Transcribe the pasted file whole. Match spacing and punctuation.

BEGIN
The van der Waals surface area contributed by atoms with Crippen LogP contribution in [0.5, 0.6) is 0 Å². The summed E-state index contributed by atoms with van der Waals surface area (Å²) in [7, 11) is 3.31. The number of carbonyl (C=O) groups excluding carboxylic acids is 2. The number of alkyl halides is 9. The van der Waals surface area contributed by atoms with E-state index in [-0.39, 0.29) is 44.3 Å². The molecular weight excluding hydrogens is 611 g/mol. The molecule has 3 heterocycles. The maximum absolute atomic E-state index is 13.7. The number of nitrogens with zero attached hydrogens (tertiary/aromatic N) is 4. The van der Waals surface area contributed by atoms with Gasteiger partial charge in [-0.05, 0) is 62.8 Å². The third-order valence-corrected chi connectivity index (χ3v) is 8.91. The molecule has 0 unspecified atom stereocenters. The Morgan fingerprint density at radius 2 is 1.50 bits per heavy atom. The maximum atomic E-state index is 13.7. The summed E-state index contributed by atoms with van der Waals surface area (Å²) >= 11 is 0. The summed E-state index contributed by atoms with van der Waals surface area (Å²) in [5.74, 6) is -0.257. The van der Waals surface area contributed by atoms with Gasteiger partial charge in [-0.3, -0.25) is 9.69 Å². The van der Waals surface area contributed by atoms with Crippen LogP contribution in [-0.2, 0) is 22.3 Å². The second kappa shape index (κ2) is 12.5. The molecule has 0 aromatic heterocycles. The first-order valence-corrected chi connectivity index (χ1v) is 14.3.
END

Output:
The van der Waals surface area contributed by atoms with Crippen LogP contribution in [0.5, 0.6) is 0 Å². The summed E-state index contributed by atoms with van der Waals surface area (Å²) in [7, 11) is 3.31. The number of carbonyl (C=O) groups excluding carboxylic acids is 2. The number of alkyl halides is 9. The van der Waals surface area contributed by atoms with E-state index in [-0.39, 0.29) is 44.3 Å². The molecular weight excluding hydrogens is 611 g/mol. The molecule has 3 heterocycles. The maximum absolute atomic E-state index is 13.7. The number of nitrogens with zero attached hydrogens (tertiary/aromatic N) is 4. The van der Waals surface area contributed by atoms with Gasteiger partial charge in [-0.05, 0) is 62.8 Å². The third-order valence-corrected chi connectivity index (χ3v) is 8.91. The molecule has 0 unspecified atom stereocenters. The Morgan fingerprint density at radius 2 is 1.50 bits per heavy atom. The maximum atomic E-state index is 13.7. The summed E-state index contributed by atoms with van der Waals surface area (Å²) >= 11 is 0. The summed E-state index contributed by atoms with van der Waals surface area (Å²) in [5.74, 6) is -0.257. The van der Waals surface area contributed by atoms with Gasteiger partial charge in [-0.3, -0.25) is 9.69 Å². The van der Waals surface area contributed by atoms with Crippen LogP contribution in [-0.2, 0) is 22.3 Å². The second kappa shape index (κ2) is 12.5. The molecule has 0 aromatic heterocycles. The first-order valence-corrected chi connectivity index (χ1v) is 14.3.